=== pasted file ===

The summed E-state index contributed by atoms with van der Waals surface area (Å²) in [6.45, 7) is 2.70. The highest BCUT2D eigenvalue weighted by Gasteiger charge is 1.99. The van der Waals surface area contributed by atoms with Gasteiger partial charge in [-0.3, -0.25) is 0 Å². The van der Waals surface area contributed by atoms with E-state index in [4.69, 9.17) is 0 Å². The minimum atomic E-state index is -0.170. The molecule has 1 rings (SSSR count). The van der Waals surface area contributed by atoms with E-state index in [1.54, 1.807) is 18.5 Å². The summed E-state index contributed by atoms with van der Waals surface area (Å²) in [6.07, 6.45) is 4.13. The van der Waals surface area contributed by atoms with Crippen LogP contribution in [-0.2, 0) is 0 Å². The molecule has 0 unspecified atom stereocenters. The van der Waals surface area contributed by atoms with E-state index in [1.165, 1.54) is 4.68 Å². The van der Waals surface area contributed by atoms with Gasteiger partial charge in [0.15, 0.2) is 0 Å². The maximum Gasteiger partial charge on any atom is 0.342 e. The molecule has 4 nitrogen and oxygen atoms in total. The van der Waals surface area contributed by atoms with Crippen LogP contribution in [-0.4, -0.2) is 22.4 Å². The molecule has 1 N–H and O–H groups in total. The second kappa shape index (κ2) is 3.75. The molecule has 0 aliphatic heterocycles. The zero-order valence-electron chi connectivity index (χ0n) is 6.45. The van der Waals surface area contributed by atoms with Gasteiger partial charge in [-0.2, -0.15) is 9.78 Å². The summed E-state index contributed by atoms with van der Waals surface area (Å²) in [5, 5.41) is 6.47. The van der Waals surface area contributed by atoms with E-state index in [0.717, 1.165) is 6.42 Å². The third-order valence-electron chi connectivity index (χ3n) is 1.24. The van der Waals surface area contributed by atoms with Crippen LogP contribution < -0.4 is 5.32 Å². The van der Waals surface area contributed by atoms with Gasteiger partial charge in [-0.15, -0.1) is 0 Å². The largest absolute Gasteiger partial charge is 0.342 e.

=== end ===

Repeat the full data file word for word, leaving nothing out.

The summed E-state index contributed by atoms with van der Waals surface area (Å²) in [6.45, 7) is 2.70. The highest BCUT2D eigenvalue weighted by Gasteiger charge is 1.99. The van der Waals surface area contributed by atoms with Gasteiger partial charge in [-0.3, -0.25) is 0 Å². The van der Waals surface area contributed by atoms with E-state index in [4.69, 9.17) is 0 Å². The minimum atomic E-state index is -0.170. The molecule has 1 rings (SSSR count). The van der Waals surface area contributed by atoms with E-state index in [1.54, 1.807) is 18.5 Å². The summed E-state index contributed by atoms with van der Waals surface area (Å²) in [6.07, 6.45) is 4.13. The van der Waals surface area contributed by atoms with Crippen LogP contribution in [-0.2, 0) is 0 Å². The molecule has 0 unspecified atom stereocenters. The van der Waals surface area contributed by atoms with E-state index in [1.165, 1.54) is 4.68 Å². The van der Waals surface area contributed by atoms with Gasteiger partial charge in [0.15, 0.2) is 0 Å². The maximum Gasteiger partial charge on any atom is 0.342 e. The molecule has 4 nitrogen and oxygen atoms in total. The van der Waals surface area contributed by atoms with Crippen LogP contribution in [-0.4, -0.2) is 22.4 Å². The molecule has 1 N–H and O–H groups in total. The second kappa shape index (κ2) is 3.75. The molecule has 0 aliphatic heterocycles. The zero-order valence-electron chi connectivity index (χ0n) is 6.45. The van der Waals surface area contributed by atoms with Gasteiger partial charge in [-0.2, -0.15) is 9.78 Å². The summed E-state index contributed by atoms with van der Waals surface area (Å²) in [5, 5.41) is 6.47. The van der Waals surface area contributed by atoms with E-state index in [0.717, 1.165) is 6.42 Å². The third-order valence-electron chi connectivity index (χ3n) is 1.24. The van der Waals surface area contributed by atoms with Crippen LogP contribution < -0.4 is 5.32 Å². The van der Waals surface area contributed by atoms with Gasteiger partial charge in [-0.15, -0.1) is 0 Å². The largest absolute Gasteiger partial charge is 0.342 e.